Jan 16

No Seminar (MLK Day)

Jan 23
Bren Hall 4011 1 pm 
In online advertisement as well as many other fields such as health informatics and computational finance, we often have to deal with the situation in which we are given a batch of data generated by the current strategy(ies) of the company (hospital, investor), and we are asked to generate a good or an optimal strategy. Although there are many techniques to find a good policy given a batch of data, there are not much results to guarantee that the obtained policy will perform well in the real system without deploying it. On the other hand, deploying a policy might be risky, and thus, requires convincing the product (hospital, investment) manager that it is not going to harm the business. This is why it is extremely important to devise algorithms that generate policies with performance guarantees.
In this talk, we discuss four different approaches to this fundamental problem, we call them modelbased, modelfree, online, and risksensitive. In the modelbased approach, we first use the batch of data and build a simulator that mimics the behavior of the dynamical system under studies (online advertisement, hospital’s ER, financial market), and then use this simulator to generate data and learn a policy. The main challenge here is to have guarantees on the performance of the learned policy, given the error in the simulator. This line of research is closely related to the area of robust learning and control. In the modelfree approach, we learn a policy directly from the batch of data (without building a simulator), and the main question is whether the learned policy is guaranteed to perform at least as well as a baseline strategy. This line of research is related to offpolicy evaluation and control. In the online approach, the goal is to control the exploration of the algorithm in a way that never during its execution the loss of using it instead of the baseline strategy is more than a given margin. In the risksensitive approach, the goal is to learn a policy that manages risk by minimizing some measure of variability in the performance in addition to maximizing a standard criterion. We present algorithms based on these approaches and demonstrate their usefulness in realworld applications such as personalized ad recommendation, energy arbitrage, traffic signal control, and American option pricing. Bio:Mohammad Ghavamzadeh received a Ph.D. degree in Computer Science from the University of Massachusetts Amherst in 2005. From 2005 to 2008, he was a postdoctoral fellow at the University of Alberta. He has been a permanent researcher at INRIA in France since November 2008. He was promoted to firstclass researcher in 2010, was the recipient of the “INRIA award for scientific excellence” in 2011, and obtained his Habilitation in 2014. He is currently (from October 2013) on a leave of absence from INRIA working as a senior analytics researcher at Adobe Research in California, on projects related to digital marketing. He has been an area chair and a senior program committee member at NIPS, IJCAI, and AAAI. He has been on the editorial board of Machine Learning Journal (MLJ), has published over 50 refereed papers in major machine learning, AI, and control journals and conferences, and has organized several tutorials and workshops at NIPS, ICML, and AAAI. His research is mainly focused on sequential decisionmaking under uncertainty, reinforcement learning, and online learning.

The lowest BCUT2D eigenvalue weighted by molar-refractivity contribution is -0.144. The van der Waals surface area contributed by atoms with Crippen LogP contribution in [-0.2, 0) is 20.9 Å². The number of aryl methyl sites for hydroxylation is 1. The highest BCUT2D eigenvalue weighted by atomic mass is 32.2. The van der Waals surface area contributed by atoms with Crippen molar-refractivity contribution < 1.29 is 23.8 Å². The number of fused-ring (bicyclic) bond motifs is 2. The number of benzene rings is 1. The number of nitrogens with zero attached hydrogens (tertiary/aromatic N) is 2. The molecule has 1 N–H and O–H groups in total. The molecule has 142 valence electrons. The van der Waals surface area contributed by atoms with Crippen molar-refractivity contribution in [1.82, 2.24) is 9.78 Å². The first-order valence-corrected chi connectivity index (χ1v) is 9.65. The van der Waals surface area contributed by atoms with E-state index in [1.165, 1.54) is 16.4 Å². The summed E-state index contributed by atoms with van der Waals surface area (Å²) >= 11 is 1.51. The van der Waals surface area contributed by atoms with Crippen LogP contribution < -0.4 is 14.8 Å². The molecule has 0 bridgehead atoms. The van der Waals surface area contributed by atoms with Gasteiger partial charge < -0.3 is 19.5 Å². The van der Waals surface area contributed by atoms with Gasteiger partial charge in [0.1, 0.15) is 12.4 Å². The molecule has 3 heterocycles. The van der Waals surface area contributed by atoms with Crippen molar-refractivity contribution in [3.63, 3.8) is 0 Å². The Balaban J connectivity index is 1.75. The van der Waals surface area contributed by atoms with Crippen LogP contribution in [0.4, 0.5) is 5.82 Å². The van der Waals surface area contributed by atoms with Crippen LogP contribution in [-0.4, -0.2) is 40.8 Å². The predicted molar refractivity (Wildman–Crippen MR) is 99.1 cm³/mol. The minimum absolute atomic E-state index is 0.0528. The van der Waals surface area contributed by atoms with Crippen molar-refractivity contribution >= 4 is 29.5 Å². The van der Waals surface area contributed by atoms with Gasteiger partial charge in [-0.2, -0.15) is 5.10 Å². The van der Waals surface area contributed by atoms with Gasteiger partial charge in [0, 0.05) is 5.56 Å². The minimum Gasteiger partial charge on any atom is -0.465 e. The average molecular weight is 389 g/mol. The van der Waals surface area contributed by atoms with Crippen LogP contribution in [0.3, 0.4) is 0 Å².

Jan 27
Bren Hall 6011 11:00am 
In this talk, I will first introduce a broad class of unsupervised deep learning models and show that they can learn useful hierarchical representations from large volumes of highdimensional data with applications in information retrieval, object recognition, and speech perception. I will next introduce deep models that are capable of extracting a unified representation that fuses together multiple data modalities and present the Reverse Annealed Importance Sampling Estimator (RAISE) for evaluating these deep generative models. Finally, I will discuss models that can generate natural language descriptions (captions) of images and generate images from captions using attention, as well as introduce multiplicative and finegrained gating mechanisms with application to reading comprehension.
Bio: Ruslan Salakhutdinov received his PhD in computer science from the University of Toronto in 2009. After spending two postdoctoral years at the Massachusetts Institute of Technology Artificial Intelligence Lab, he joined the University of Toronto as an Assistant Professor in the Departments of Statistics and Computer Science. In 2016 he joined the Machine Learning Department at Carnegie Mellon University as an Associate Professor. Ruslan’s primary interests lie in deep learning, machine learning, and largescale optimization. He is an action editor of the Journal of Machine Learning Research and served on the senior programme committee of several learning conferences including NIPS and ICML. He is an Alfred P. Sloan Research Fellow, Microsoft Research Faculty Fellow, Canada Research Chair in Statistical Machine Learning, a recipient of the Early Researcher Award, Google Faculty Award, Nvidia’s Pioneers of AI award, and is a Senior Fellow of the Canadian Institute for Advanced Research. 
Jan 30
Bren Hall 4011 1 pm 
Pierre Baldi & Peter Sadowski
Chancellor’s Professor Department of Computer Science University of California, Irvine